Water rights back to Waitangi Tribunal

11:21 am on 29 April 2016

Who owns New Zealand's water is the million-dollar question.

Despite a 2012 Waitangi Tribunal ruling that Māori have rights and interests in water, the country is no closer to answering that question - which is fast becoming priceless.

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Photo: 123RF

When considering the Māori Council's claim three years ago, the tribunal determined Māori had rights equivalent to ownership under the Treaty of Waitangi.

Those rights were to be protected by the treaty with the expectation that the waters would be shared with incoming settlers.

But the tribunal's recommendations aren't binding; the government doesn't have to listen to them. Regardless, the tribunal has announced the second phase of Māori Council's claim will go ahead.

New Zealand Māori Council solicitor Donna Hall welcomed the decision.

"The council sees Māori as having in water, as bigger than just a management interest, and the Māori proprietary interest is based in access to the water, use of the water and partial control."

The case the Māori Council will use as evidence for the claim is the story of the Porotī Springs near Whangarei.

Despite the springs being vested to six Māori owners in 1896, descendants today have no right to the water other than for cultural purposes.

"When the Whangarei settling fathers couldn't access the water at source, what they did is drop wells above and below the source and drew the water out - if you like they siphoned it out the side.

"Effectively what that has done is deprived the people of Porotī of what was intended by orders to be protected for them, was denied really, and that's been the case since the 1890s."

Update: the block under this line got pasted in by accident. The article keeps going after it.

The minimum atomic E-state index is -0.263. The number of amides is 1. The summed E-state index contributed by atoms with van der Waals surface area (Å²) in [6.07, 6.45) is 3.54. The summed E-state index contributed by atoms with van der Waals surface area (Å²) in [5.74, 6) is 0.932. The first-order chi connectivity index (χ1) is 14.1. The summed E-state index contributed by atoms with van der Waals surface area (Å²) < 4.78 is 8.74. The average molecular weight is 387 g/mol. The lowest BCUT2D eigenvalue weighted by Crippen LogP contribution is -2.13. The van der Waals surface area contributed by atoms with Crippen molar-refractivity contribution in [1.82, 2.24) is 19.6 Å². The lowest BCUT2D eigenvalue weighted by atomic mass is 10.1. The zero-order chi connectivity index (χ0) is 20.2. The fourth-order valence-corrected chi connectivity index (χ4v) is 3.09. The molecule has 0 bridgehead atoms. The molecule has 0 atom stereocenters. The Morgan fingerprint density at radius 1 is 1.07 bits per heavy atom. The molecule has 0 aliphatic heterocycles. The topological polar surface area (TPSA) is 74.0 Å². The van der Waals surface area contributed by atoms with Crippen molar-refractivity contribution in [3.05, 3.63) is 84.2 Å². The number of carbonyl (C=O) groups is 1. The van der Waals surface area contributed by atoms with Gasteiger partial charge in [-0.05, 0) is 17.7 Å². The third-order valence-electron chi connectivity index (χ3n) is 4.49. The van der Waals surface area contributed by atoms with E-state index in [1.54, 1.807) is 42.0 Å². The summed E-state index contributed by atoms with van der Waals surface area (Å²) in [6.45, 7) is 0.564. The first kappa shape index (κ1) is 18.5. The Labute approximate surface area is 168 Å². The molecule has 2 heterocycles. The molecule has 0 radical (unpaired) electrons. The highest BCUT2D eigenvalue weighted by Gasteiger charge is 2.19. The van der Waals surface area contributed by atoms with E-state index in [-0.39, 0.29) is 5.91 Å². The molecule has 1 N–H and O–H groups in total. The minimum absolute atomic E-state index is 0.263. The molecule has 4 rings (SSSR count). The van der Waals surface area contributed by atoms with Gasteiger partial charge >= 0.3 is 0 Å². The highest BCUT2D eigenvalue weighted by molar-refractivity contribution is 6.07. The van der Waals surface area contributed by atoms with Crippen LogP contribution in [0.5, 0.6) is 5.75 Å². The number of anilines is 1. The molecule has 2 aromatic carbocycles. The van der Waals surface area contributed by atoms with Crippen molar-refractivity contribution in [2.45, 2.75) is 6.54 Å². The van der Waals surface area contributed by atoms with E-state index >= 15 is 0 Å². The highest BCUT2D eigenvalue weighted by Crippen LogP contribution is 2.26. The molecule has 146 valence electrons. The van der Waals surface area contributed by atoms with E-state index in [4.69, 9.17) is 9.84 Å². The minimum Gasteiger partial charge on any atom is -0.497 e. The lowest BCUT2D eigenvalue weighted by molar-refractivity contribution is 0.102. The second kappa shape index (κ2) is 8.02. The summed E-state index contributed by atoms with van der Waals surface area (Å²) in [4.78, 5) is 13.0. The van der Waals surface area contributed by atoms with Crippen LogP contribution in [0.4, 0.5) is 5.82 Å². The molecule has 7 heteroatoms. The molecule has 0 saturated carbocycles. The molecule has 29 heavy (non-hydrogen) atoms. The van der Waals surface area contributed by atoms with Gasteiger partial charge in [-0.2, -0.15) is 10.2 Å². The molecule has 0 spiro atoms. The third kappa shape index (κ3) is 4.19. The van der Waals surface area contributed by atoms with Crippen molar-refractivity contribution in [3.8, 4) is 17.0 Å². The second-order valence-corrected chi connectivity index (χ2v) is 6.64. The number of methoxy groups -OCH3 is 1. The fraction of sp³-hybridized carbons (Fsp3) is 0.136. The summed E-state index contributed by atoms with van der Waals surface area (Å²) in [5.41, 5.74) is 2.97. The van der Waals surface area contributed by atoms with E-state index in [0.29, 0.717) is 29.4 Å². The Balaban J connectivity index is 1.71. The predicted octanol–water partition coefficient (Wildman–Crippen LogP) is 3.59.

The introduction of the 1967 Water and Soil Conservation Act further affected the Porotī people as the policy nationalised the use and allocation of water and introduced water boards.

"These water boards grant consents and suddenly the Porotī family find that they've got an irrigation scheme being set up there, they've got a whole lot of farmers all bidding.

"And what's the difference, between these groups that suddenly start competing for the water and the Porotī family, is that they've all got money, and the Porotī family is a little cluster of whānau barely surviving, hanging on there by their springs.

"It's a case that will make your blood boil."

Māori Party co-leader Marama Fox said it was time to put all the cards on the table.

"We have been allocating water in this country for 60 years to the corporate benefit of people who make profit, profit for themselves.

"They argue that they provide jobs for others in the region but they are the ones who benefit from a free resource and I think all, including farmers, should be made to pay for the water that they use for corporate benefit."

While water can't be sold by local authorities, it's the role of regional councils to allocate the right to use it.

Across Taranaki, for example, senior council staff make decisions on who receives water.

Of the groundwater allocations, other than domestic use, the next largest users are the petrochemical industry, dairy farming and meat processing.

Ms Fox said the current system was unfair and more needed to be done to protect the resource, and consequences for those not who failed to do so.

"Those people who cause the degradation of our rivers should have to pay for the clean-up because to not do so is corporate fraud."

There is no date for the next phase of the water claim but it is expected to be in the new year.

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